October 25, 2014

Dealing with Depression Head On, Part 2

A Divine Description of Depression from Psalm 143

By Matt Recker

“All I have ever wanted is to find a mate. I thought being married would change my depression, but since I have been married, I am even more depressed. We tried having children, but nothing we have tried has worked out. Then I thought buying a house would cure my emptiness, but now we are in debt over our heads. Every time I hear the phone ring, I cringe with anxiety, because I am so fearful of the debt collectors calling. Sure, I have been a Christian since I was a teenager, but I have fallen away from church. Sometimes I don’t feel like getting out of bed. I eat junk food and watch endless hours of television to escape from my problems. Now I have an appointment to see a psychiatrist, and perhaps he can give me some anti-depressant medications to help me through this time.”

Such is the way of life for many Americans, even for those who profess to know the Lord Jesus Christ. Multitudes are gripped with anxiety, filled with anger, and ruled by agitation and live thinking that having certain things are necessary for happiness. However any “thing” we seek other than the Lord to satisfy our emptiness is nothing less than a heart idol.

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Cultivating Faith: A Man of Conviction (Pt 6)

Jim Oesterwind

Genesis 16.1-16

The descendants of Abraham would number as the stars are numbered in the heaven (Genesis 15). God is gracious to reveal that Abraham’s future descendants would one day come out of Egypt after about 400 years of affliction with great possessions, great numbers, and a great God. While God accomplished much for Abraham, what do we read of Abraham’s accomplishments? We sum everything up in two words: Abraham believed. However, the years pile up until…

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The Pressure Is Growing

Wally Morris

Three recent events illustrate the growing pressure on anyone who believes in the traditional (Biblical) definition of marriage and who believes that homosexuality is wrong.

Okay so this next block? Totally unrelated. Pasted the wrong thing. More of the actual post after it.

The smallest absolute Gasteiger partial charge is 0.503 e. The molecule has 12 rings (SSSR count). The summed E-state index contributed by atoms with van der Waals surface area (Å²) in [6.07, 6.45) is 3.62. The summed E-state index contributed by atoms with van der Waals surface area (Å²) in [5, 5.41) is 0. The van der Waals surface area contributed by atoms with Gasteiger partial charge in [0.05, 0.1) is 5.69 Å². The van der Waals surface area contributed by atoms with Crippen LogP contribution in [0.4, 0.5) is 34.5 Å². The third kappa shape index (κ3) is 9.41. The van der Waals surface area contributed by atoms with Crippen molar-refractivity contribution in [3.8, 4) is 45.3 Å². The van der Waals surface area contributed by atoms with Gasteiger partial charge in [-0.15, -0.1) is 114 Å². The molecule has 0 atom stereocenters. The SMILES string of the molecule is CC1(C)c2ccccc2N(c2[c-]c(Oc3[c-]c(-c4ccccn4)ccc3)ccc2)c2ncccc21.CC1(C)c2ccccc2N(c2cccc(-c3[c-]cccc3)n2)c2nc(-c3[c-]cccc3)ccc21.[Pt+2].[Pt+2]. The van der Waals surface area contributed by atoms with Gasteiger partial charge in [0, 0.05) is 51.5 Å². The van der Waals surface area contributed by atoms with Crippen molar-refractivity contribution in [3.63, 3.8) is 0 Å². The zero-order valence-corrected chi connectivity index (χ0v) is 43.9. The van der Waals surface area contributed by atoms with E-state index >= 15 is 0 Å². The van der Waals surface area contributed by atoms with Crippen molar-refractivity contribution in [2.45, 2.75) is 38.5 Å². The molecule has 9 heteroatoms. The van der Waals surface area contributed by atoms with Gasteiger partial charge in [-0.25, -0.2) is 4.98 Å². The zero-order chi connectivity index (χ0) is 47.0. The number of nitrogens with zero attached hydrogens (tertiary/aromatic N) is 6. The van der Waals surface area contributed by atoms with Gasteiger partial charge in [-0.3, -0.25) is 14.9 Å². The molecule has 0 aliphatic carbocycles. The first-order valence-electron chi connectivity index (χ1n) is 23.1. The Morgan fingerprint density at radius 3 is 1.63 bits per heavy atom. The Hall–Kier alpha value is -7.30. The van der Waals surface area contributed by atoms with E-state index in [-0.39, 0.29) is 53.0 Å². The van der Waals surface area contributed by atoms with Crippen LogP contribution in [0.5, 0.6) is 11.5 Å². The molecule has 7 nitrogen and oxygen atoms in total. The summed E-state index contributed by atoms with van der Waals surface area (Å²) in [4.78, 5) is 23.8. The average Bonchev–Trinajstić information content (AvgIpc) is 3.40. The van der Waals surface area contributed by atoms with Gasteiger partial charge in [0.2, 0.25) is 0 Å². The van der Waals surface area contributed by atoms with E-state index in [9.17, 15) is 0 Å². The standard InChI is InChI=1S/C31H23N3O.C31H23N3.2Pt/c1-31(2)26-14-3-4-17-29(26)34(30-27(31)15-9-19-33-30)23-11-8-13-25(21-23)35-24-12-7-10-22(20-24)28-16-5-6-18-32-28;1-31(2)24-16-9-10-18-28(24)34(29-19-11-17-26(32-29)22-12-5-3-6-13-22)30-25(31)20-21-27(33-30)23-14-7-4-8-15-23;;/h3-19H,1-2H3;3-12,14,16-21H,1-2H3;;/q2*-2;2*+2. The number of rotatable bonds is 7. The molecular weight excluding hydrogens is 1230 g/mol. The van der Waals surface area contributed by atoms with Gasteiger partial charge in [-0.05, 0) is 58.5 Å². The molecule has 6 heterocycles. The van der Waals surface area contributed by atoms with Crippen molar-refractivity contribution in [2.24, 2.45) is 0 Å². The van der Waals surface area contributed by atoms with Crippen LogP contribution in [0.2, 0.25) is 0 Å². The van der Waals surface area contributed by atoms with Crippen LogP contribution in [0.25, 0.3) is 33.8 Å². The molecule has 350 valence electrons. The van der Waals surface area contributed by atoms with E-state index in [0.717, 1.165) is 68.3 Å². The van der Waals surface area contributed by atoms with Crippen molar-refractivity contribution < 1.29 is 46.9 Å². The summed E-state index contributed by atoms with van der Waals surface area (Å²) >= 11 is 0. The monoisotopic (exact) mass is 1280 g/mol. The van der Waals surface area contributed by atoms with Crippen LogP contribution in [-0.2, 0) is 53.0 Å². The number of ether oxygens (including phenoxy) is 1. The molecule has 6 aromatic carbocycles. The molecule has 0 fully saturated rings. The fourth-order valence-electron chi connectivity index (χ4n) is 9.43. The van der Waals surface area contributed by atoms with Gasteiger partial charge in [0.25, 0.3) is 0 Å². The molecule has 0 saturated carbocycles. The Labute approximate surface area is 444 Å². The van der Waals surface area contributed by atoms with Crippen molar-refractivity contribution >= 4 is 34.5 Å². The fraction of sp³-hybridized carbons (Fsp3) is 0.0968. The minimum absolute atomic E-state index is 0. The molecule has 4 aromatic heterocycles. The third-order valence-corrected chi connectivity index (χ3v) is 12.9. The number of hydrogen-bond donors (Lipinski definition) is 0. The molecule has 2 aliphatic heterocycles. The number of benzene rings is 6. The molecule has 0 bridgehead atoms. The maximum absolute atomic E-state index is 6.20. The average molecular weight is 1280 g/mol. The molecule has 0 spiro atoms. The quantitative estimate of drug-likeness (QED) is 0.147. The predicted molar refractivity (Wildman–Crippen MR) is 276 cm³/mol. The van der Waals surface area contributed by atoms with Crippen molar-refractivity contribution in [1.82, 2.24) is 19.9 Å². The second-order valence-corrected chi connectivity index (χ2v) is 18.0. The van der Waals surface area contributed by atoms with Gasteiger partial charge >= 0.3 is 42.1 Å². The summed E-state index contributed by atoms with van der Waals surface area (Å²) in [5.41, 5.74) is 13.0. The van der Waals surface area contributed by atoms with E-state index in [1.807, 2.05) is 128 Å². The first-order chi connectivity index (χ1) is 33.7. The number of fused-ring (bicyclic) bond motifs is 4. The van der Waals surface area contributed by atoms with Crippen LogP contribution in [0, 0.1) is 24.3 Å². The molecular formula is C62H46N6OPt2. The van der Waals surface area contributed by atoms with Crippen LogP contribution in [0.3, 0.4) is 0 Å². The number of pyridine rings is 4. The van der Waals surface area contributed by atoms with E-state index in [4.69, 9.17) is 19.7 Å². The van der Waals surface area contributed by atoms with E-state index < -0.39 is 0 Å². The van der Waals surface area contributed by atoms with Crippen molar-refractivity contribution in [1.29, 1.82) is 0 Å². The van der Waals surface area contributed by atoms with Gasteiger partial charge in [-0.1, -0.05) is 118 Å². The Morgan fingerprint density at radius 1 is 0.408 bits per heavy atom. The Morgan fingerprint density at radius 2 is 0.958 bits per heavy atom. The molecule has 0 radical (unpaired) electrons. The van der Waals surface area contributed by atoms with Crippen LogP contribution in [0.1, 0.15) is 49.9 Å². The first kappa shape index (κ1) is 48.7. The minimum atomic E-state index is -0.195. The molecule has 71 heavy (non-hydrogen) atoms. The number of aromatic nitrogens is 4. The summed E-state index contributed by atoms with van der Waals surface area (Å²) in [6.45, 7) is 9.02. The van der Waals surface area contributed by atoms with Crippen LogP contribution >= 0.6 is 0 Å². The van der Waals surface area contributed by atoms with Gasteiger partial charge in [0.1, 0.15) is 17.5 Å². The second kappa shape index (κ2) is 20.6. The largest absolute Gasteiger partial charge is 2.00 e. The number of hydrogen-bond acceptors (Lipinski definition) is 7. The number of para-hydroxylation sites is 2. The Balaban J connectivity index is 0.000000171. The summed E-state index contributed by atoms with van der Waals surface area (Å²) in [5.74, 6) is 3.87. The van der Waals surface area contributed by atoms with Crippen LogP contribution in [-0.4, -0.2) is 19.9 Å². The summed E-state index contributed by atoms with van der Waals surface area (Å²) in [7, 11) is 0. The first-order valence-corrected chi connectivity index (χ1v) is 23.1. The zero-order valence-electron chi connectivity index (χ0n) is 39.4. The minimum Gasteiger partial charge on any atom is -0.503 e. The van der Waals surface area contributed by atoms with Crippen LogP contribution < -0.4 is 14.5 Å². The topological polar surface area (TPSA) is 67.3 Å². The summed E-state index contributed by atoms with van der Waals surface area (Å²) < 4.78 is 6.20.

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Remembering the Difference between Doctrine and Preference

Kevin Schaal

The Bible is a Divine Revelation given of God to men, and is a complete and infallible guide and standard of authority in all matters of religion and morals; whatever it teaches is to be believed, and whatever it commands is to be obeyed; whatever it commends is to be accepted as both right and useful; whatever it condemns is to be avoided as both wrong and hurtful; but what it neither commands nor teaches is not to be imposed on the conscience as of religious obligation.[1]

The most important Baptist distinctive is the authority of the Bible for all faith and practice. That is why Hiscox, in the definitive manual for Baptist churches, opens chapter one with the statement above. Baptists believe this so strongly that if we were convinced that the Bible told us not to be Baptists, we would not be Baptists. While doctrinal statements, confessions, and creeds are helpful in clarifying and defining what we believe, our only authority for faith and practice is the Bible itself. All churches as institutions, confessions, creeds, traditions, and practices must be subject to it. We must make sure that we maintain this same core distinctive regarding the subjects of the inspiration, preservation, and translation of the Scriptures.

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  1. Edward T Hiscox, Principles and Practices for Baptist Churches (Grand Rapids: Kregel, 1980), p. 11 (emphasis added). []

Whither from Here? A Way Forward on the Text and Version Issue

John Vaughn

FL2014.5.SepOct

Our aim for this issue of FrontLine is to inform, refresh, and edify our readers on the doctrine of preservation and to lay a Biblical foundation as we ponder the question, “Whither from here? A way forward on the text and version issue.” Acknowledging that FBFI uses the King James Version as its standard for its meetings and magazine, we remind our readers that we do not prohibit the mention of other translations nor prescribe a particular translation to individuals or churches. Generally, our reasons for using the KJV are practical. For example, it is recognized by all as the Bible whenever it is read or quoted; its noble language is widely used in the traditional hymnody of Fundamental churches; and many preachers, especially those of us over forty, have done their memory work from the KJV and default to it when quoting Scripture. For clarity, it is helpful to have a standard that is well known to all.

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